Dr Subhash Gupta is heading to Karachi for his second visit in three months. Like last time, he is expected to perform 3-4 transplants and train local doctors.

New Delhi: Indian liver transplant surgeon Dr Subhash Gupta is set to visit Karachi with his team this month to perform liver transplants at the Dow University of Health Sciences (DUHS).

Gupta, chairman of the Max Centre for Liver and Biliary Sciences, is expected to perform “three to four liver transplant surgeries at the Ojha campus of DUHS”, according an announcement made by the vice-chancellor of the university, Prof. Saeed Quraishy, at a medical conference organised by the Pak GI and Liver Diseases Society (PGLDS).

The senior Indian surgeon will also be training a team of Pakistani surgeons to impart skills to perform complicated surgery locally without foreign supervision.

This will be Gupta’s second visit to the DUHS in three months – he also went in December 2017 and performed three transplants. On that visit, he had received shields of appreciation from the governor of Sindh, Dr Ishratul Ibad.

A pioneering surgeon

Dr Gupta is credited globally for his work in the field of liver transplantation. He pioneered the development of Living Donor Liver Transplant (LDLT) in India, and was recognised for successfully performing 300 LDLTs in 2013 at Indraprastha Apollo Hospital. He also received the Medical Council of India’s Dr B.C. Roy Award by in 2016.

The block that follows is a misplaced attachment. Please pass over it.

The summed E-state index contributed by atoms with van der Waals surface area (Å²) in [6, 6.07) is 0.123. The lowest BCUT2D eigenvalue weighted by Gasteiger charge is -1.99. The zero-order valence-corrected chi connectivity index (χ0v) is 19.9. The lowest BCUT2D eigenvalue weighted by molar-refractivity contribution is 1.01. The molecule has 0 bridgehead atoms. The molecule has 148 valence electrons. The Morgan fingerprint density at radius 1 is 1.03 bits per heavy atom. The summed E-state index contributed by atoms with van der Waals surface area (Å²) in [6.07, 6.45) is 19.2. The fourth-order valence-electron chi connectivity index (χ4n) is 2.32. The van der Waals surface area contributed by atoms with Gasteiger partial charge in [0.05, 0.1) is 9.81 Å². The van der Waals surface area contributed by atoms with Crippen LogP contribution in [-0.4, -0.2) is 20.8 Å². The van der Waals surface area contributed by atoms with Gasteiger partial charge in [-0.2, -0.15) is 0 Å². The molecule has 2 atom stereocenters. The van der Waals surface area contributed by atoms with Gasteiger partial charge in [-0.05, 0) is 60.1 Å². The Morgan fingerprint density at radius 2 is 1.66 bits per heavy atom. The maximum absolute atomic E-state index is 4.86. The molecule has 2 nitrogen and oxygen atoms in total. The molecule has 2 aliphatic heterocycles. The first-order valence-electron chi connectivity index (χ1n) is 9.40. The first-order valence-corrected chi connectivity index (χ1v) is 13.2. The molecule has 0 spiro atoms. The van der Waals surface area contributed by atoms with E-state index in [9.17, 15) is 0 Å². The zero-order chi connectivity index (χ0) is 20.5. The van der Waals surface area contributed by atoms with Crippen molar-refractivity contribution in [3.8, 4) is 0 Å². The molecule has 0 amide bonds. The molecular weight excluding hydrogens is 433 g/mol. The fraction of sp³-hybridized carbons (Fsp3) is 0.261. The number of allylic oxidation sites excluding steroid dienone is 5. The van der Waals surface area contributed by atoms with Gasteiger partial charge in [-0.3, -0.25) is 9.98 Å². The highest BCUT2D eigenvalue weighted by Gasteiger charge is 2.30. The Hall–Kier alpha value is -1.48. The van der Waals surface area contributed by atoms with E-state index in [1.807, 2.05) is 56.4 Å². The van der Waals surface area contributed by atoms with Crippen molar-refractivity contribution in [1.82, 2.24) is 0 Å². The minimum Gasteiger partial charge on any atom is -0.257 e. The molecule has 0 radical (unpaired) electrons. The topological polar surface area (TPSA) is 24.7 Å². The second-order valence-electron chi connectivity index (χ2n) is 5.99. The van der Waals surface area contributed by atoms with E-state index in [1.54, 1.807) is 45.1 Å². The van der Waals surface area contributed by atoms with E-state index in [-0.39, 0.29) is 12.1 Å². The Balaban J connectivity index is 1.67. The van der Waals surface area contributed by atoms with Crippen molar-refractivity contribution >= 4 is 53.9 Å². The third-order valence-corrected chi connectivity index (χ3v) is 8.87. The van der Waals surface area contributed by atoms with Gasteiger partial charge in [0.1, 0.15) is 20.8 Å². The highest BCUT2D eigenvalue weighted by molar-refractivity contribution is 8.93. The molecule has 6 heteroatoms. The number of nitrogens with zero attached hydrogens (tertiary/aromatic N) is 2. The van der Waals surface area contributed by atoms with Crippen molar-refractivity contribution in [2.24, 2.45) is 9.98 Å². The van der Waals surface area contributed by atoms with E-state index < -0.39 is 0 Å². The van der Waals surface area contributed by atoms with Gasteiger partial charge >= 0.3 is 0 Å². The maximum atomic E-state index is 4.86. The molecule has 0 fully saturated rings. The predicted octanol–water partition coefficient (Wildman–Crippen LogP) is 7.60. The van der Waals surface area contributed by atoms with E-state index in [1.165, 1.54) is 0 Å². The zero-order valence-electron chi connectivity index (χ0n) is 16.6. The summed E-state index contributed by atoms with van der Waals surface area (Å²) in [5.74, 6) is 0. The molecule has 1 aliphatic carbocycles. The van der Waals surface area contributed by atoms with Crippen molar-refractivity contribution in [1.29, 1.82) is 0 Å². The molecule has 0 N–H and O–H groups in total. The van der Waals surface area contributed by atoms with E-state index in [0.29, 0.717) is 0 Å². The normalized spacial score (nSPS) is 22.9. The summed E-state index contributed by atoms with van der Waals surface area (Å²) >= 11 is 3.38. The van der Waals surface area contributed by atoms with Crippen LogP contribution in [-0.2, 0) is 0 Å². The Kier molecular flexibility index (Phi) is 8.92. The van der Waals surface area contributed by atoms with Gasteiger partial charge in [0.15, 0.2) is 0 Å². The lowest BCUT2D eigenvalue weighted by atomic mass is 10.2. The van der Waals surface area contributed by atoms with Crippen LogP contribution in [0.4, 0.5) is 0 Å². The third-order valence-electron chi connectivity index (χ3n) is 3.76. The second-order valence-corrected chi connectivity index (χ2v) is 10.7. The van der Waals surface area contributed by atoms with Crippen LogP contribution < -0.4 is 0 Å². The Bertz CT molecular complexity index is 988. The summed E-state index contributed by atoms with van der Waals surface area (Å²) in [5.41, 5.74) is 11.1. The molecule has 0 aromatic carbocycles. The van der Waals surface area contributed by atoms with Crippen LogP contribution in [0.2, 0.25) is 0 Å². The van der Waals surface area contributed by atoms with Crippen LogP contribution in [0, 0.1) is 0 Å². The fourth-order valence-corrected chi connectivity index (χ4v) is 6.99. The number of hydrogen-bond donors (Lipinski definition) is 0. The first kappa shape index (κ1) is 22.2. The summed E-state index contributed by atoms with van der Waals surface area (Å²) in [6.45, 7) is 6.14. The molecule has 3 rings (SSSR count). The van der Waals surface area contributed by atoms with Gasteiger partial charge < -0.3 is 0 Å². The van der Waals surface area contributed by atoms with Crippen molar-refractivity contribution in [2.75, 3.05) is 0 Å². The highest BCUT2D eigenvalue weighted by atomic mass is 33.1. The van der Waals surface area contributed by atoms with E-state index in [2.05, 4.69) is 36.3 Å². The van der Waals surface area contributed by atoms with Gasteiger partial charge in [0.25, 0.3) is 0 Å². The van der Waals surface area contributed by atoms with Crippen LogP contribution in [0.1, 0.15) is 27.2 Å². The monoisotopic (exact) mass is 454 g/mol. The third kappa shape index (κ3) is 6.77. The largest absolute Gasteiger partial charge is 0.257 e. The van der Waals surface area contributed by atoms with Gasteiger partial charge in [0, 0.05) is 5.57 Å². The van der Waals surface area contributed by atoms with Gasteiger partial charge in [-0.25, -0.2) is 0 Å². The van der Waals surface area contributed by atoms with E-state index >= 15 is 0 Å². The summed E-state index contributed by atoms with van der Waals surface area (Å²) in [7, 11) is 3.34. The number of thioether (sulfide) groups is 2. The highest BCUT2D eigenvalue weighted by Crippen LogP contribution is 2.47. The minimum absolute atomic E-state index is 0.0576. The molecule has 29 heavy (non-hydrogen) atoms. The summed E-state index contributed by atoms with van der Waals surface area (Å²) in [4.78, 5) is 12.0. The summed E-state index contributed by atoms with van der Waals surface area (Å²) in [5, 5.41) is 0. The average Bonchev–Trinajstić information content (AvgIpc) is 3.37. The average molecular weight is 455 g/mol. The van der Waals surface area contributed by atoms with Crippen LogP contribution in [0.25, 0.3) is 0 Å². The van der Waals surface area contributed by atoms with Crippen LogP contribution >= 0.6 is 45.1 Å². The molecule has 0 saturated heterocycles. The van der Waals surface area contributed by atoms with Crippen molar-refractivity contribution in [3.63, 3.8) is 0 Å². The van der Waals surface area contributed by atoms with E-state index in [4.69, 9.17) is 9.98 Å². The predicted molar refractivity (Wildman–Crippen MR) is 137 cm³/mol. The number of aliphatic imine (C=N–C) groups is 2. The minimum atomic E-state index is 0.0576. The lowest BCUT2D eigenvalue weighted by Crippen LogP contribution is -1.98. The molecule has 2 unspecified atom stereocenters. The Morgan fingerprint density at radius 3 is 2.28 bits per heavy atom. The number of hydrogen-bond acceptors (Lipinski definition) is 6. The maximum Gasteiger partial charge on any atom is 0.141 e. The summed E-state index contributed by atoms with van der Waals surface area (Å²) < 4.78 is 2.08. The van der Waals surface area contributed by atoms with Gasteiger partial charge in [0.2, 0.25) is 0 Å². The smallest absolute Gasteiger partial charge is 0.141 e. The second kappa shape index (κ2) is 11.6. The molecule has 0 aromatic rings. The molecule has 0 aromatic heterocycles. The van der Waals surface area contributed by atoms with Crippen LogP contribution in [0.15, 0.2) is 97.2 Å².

How India is helping solve Pak’s liver problems

Professor Quraishy stressed on the need to control Hepatitis C in Pakistan, as it is still claiming many lives. He said Karachi’s health sector faces a lack of trained human resources, due to which a large number of patients have to go out of the country for liver transplants, according to a report in the Express Tribune newspaper.

Around 700-800 Pakistani patients go abroad for liver transplants every year, at a total cost of up to $4 million, the Dawn newspaper quoted liver transplant experts at Islamabad’s Shifa International Hospitals as saying. More than 500 Pakistanis had received liver transplants in India until 2015, mostly at private hospitals like New Delhi’s Indraprastha Apollo Hospital, where a liver transplant costs between Rs 20 to 32 lakh, added to which is the cost of travelling and stay.

In addition, Indian doctors have also set up liver transplant camps across the border in the past. In 2015, a ‘peace clinic’ programme was set up between Karachi’s Dr Ziauddin Hospital and Gurugram’s Medanta, where Dr Arvinder Singh Soin conducted a camp for liver transplant patients.

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